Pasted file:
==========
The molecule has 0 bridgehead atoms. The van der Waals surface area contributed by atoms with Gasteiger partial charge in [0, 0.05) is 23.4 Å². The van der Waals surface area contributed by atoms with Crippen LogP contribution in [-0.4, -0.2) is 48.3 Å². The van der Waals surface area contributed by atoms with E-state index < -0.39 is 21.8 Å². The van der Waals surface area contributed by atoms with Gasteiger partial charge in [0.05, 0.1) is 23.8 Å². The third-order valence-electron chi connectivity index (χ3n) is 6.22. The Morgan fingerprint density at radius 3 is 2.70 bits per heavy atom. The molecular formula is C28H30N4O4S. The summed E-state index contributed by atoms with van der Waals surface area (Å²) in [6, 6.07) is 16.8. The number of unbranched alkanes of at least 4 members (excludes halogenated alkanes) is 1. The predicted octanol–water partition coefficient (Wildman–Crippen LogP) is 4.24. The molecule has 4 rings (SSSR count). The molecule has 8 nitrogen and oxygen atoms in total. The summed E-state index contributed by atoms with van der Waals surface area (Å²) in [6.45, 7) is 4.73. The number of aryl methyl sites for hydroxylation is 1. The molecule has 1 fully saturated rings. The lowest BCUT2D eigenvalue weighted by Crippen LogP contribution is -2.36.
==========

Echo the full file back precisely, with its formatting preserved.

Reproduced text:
The molecule has 0 bridgehead atoms. The van der Waals surface area contributed by atoms with Gasteiger partial charge in [0, 0.05) is 23.4 Å². The van der Waals surface area contributed by atoms with Crippen LogP contribution in [-0.4, -0.2) is 48.3 Å². The van der Waals surface area contributed by atoms with E-state index < -0.39 is 21.8 Å². The van der Waals surface area contributed by atoms with Gasteiger partial charge in [0.05, 0.1) is 23.8 Å². The third-order valence-electron chi connectivity index (χ3n) is 6.22. The Morgan fingerprint density at radius 3 is 2.70 bits per heavy atom. The molecular formula is C28H30N4O4S. The summed E-state index contributed by atoms with van der Waals surface area (Å²) in [6, 6.07) is 16.8. The number of unbranched alkanes of at least 4 members (excludes halogenated alkanes) is 1. The predicted octanol–water partition coefficient (Wildman–Crippen LogP) is 4.24. The molecule has 4 rings (SSSR count). The molecule has 8 nitrogen and oxygen atoms in total. The summed E-state index contributed by atoms with van der Waals surface area (Å²) in [6.45, 7) is 4.73. The number of aryl methyl sites for hydroxylation is 1. The molecule has 1 fully saturated rings. The lowest BCUT2D eigenvalue weighted by Crippen LogP contribution is -2.36.